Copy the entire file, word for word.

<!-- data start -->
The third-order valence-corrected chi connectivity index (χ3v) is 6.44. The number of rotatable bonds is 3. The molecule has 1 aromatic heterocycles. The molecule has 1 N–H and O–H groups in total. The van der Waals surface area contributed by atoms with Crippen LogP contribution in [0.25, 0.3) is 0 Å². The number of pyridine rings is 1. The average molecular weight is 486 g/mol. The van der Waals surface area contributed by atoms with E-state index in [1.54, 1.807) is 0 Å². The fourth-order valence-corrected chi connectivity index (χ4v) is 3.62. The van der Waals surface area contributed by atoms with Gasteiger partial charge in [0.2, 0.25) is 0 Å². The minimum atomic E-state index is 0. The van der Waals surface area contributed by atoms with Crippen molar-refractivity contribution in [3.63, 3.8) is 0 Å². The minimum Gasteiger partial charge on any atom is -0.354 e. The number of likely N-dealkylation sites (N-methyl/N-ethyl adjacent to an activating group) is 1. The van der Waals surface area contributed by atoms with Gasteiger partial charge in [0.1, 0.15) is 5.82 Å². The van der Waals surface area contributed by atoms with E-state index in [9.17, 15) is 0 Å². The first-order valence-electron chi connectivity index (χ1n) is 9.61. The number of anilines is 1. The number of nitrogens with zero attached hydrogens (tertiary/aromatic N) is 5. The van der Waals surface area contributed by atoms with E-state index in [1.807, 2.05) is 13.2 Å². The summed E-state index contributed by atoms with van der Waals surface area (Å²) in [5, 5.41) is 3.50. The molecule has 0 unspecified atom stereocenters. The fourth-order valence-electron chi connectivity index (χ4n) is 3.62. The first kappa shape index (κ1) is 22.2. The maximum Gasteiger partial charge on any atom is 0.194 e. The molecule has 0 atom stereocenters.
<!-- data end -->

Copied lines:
The third-order valence-corrected chi connectivity index (χ3v) is 6.44. The number of rotatable bonds is 3. The molecule has 1 aromatic heterocycles. The molecule has 1 N–H and O–H groups in total. The van der Waals surface area contributed by atoms with Crippen LogP contribution in [0.25, 0.3) is 0 Å². The number of pyridine rings is 1. The average molecular weight is 486 g/mol. The van der Waals surface area contributed by atoms with E-state index in [1.54, 1.807) is 0 Å². The fourth-order valence-corrected chi connectivity index (χ4v) is 3.62. The van der Waals surface area contributed by atoms with Gasteiger partial charge in [0.2, 0.25) is 0 Å². The minimum atomic E-state index is 0. The van der Waals surface area contributed by atoms with Crippen molar-refractivity contribution in [3.63, 3.8) is 0 Å². The minimum Gasteiger partial charge on any atom is -0.354 e. The number of likely N-dealkylation sites (N-methyl/N-ethyl adjacent to an activating group) is 1. The van der Waals surface area contributed by atoms with Gasteiger partial charge in [0.1, 0.15) is 5.82 Å². The van der Waals surface area contributed by atoms with E-state index in [9.17, 15) is 0 Å². The first-order valence-electron chi connectivity index (χ1n) is 9.61. The number of anilines is 1. The number of nitrogens with zero attached hydrogens (tertiary/aromatic N) is 5. The van der Waals surface area contributed by atoms with E-state index in [1.807, 2.05) is 13.2 Å². The summed E-state index contributed by atoms with van der Waals surface area (Å²) in [5, 5.41) is 3.50. The molecule has 0 unspecified atom stereocenters. The fourth-order valence-electron chi connectivity index (χ4n) is 3.62. The first kappa shape index (κ1) is 22.2. The maximum Gasteiger partial charge on any atom is 0.194 e. The molecule has 0 atom stereocenters.